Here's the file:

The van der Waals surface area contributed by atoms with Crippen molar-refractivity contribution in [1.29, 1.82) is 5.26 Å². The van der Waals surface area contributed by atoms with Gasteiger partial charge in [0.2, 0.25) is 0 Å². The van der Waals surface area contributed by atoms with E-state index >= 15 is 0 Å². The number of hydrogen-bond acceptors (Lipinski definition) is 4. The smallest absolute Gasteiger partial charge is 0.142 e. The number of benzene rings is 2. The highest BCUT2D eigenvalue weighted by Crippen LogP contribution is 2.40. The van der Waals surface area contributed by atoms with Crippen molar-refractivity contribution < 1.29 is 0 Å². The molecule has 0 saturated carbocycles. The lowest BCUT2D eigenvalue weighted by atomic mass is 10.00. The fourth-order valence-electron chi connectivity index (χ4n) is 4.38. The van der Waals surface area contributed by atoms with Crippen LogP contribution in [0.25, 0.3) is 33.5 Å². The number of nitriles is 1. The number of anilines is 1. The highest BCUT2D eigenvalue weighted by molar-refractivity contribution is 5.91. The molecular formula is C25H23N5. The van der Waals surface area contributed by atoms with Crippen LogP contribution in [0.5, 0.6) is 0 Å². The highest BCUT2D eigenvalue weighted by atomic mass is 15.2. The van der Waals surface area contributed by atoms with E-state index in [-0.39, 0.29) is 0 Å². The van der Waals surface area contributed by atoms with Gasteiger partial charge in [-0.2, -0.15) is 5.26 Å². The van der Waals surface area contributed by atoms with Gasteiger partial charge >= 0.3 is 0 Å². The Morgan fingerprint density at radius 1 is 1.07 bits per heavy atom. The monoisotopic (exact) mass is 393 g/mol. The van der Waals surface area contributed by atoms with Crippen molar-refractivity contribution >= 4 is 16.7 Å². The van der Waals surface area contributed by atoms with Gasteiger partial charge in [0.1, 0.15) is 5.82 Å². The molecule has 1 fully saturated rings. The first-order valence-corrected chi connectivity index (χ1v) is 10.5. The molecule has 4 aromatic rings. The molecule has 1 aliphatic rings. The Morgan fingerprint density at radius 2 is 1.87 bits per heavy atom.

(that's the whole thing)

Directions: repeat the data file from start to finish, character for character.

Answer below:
The van der Waals surface area contributed by atoms with Crippen molar-refractivity contribution in [1.29, 1.82) is 5.26 Å². The van der Waals surface area contributed by atoms with Gasteiger partial charge in [0.2, 0.25) is 0 Å². The van der Waals surface area contributed by atoms with E-state index >= 15 is 0 Å². The number of hydrogen-bond acceptors (Lipinski definition) is 4. The smallest absolute Gasteiger partial charge is 0.142 e. The number of benzene rings is 2. The highest BCUT2D eigenvalue weighted by Crippen LogP contribution is 2.40. The van der Waals surface area contributed by atoms with Crippen molar-refractivity contribution < 1.29 is 0 Å². The molecule has 0 saturated carbocycles. The lowest BCUT2D eigenvalue weighted by atomic mass is 10.00. The fourth-order valence-electron chi connectivity index (χ4n) is 4.38. The van der Waals surface area contributed by atoms with Crippen LogP contribution in [0.25, 0.3) is 33.5 Å². The number of nitriles is 1. The number of anilines is 1. The highest BCUT2D eigenvalue weighted by molar-refractivity contribution is 5.91. The molecular formula is C25H23N5. The van der Waals surface area contributed by atoms with Crippen LogP contribution in [0.5, 0.6) is 0 Å². The highest BCUT2D eigenvalue weighted by atomic mass is 15.2. The van der Waals surface area contributed by atoms with E-state index in [-0.39, 0.29) is 0 Å². The van der Waals surface area contributed by atoms with Gasteiger partial charge in [-0.2, -0.15) is 5.26 Å². The van der Waals surface area contributed by atoms with Gasteiger partial charge >= 0.3 is 0 Å². The Morgan fingerprint density at radius 1 is 1.07 bits per heavy atom. The monoisotopic (exact) mass is 393 g/mol. The van der Waals surface area contributed by atoms with Crippen molar-refractivity contribution >= 4 is 16.7 Å². The van der Waals surface area contributed by atoms with Gasteiger partial charge in [0.1, 0.15) is 5.82 Å². The molecule has 1 fully saturated rings. The first-order valence-corrected chi connectivity index (χ1v) is 10.5. The molecule has 4 aromatic rings. The molecule has 1 aliphatic rings. The Morgan fingerprint density at radius 2 is 1.87 bits per heavy atom.